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What Do SPC's Typical Cases Do?

Sun, 30 May 2021
Categories: Insights

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What do we talk about when we talk about Typical Cases issued by China’s Supreme People’s Court (SPC)?

We have introduced the case system in China in previous posts, and mentioned the Guiding Cases and Typical Cases issued by the SPC.

In terms of cases, issuing Guiding Cases is one of the statutory powers of the SPC authorized by the Organic Law of the People's Court. However, the SPC’s statutory powers do not involve the issuance of Typical Cases.

To be specific, the law permits the SPC to issue legal interpretation and Guiding Cases to provide standards for the application of laws in China. However, the law does not provide for the mechanism of Typical Cases, and therefore, such cases cannot provide standards for the application of laws as Guiding Cases do.

Under these circumstances, what are the functions of the Typical Cases issued by the SPC?

An article published in February 2021 titled “A Function Analysis of the Supreme People's Court’s Typical Cases with the "Typical" Title: Taking Typical Cases Related to the Belt and Road Initiative as a Sample” (《最高人民法院冠名典型案例的功能分析———以“一带一路”典型案例为样本》)provides an interesting analysis of this issue. The author of this article is Xiang Li (向力), an associate professor of Shandong University. The article was published in the “Studies in Law and Business”(法商研究) (Issue 2, 2021).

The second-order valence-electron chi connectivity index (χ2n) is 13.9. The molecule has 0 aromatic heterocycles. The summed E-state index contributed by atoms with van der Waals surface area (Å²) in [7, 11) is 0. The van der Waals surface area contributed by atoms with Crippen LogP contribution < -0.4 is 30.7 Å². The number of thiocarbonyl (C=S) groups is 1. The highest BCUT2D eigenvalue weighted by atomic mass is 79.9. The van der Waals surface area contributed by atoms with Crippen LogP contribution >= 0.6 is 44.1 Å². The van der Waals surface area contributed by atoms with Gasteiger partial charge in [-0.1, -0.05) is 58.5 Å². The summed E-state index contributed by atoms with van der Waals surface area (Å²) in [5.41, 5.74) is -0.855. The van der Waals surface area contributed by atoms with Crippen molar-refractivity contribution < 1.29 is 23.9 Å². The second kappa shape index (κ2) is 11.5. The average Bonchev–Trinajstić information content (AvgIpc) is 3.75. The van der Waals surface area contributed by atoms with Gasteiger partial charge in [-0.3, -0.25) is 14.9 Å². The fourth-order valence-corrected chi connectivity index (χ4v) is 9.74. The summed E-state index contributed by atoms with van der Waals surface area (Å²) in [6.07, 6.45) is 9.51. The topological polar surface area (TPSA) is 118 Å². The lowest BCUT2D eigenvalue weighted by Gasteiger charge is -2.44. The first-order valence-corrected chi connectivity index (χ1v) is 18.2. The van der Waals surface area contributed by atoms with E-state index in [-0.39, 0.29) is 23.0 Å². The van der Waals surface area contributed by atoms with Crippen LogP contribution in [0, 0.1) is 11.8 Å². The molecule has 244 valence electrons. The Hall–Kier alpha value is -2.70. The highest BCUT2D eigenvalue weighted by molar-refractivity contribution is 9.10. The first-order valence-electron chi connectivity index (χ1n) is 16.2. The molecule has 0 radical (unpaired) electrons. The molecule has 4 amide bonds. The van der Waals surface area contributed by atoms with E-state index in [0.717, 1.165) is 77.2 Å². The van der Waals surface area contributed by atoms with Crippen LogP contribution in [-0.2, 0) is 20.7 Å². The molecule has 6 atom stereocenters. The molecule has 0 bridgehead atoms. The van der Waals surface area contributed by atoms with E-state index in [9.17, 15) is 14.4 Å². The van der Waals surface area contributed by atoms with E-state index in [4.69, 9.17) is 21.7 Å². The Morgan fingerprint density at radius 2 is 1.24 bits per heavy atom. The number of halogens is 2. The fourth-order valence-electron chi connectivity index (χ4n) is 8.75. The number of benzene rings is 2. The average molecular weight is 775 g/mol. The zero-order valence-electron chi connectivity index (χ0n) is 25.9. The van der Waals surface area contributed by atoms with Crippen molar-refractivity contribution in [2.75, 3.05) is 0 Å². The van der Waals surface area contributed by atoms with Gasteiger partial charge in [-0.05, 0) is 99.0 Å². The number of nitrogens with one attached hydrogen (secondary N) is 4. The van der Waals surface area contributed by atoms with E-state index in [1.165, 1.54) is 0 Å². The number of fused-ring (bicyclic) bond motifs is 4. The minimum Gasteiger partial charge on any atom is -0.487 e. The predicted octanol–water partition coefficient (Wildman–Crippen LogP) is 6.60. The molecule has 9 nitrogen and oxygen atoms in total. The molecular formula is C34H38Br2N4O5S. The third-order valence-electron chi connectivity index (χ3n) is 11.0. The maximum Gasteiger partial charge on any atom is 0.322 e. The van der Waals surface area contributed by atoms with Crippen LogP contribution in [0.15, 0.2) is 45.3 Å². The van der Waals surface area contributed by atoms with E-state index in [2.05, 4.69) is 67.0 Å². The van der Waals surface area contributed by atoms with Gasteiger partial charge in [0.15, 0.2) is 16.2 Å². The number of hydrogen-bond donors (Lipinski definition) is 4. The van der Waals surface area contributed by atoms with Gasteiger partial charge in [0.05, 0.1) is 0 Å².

The author pointed out that the SPC issues Typical Cases for two purposes. One is to show how the courts implement public policies, and the second is to provide courts across the country with rules for adjudication (i.e. standards for the application of laws). However, the author also stated that the typical case failed to fully realize such purposes of the SPC.

Below are highlights of the author’s viewpoints. 

I. What are the Typical Cases?

The SPC has been issuing Typical Cases for years. It often issues relevant judicial documents directly under the name of “XX Typical Cases”, which lists a series of cases in a specific field, such as “Typical Maritime Trial Cases” “Typical Cases of Ecological Environment Protection” or “Typical Cases Involving the Internet”.

So far, the SPC has issued 171 judicial documents about the Typical Cases and has mentioned more than 1000 cases.

For example, in the field of foreign-related commercial trials concerning the “Belt and Road Initiative” (BRI), the SPC successively issued two groups of Typical Cases related to the BRI in 2015 and 2017. There were eight cases in the first group of 2015, and ten cases in the second group of 2017.

This series of cases are directly related to the BRI, and therefore, the author believed that studying these cases may help to observe the relationship between Typical Cases and public policies.

The author sorted out the judicial documents containing the word “typical cases” issued by the SPC up to now, and found that the SPC’s aims of publishing the Typical Cases include: implementing public policies; implementing educational activities about the rule of law; conducting case guidance; demonstrating work achievements; conducting training; sharing systematic internal resources; and improving judicial transparency.

Among them, implementing public policies and conducting case guidance (i.e. demonstrating adjudication rules by cases) are the main functions.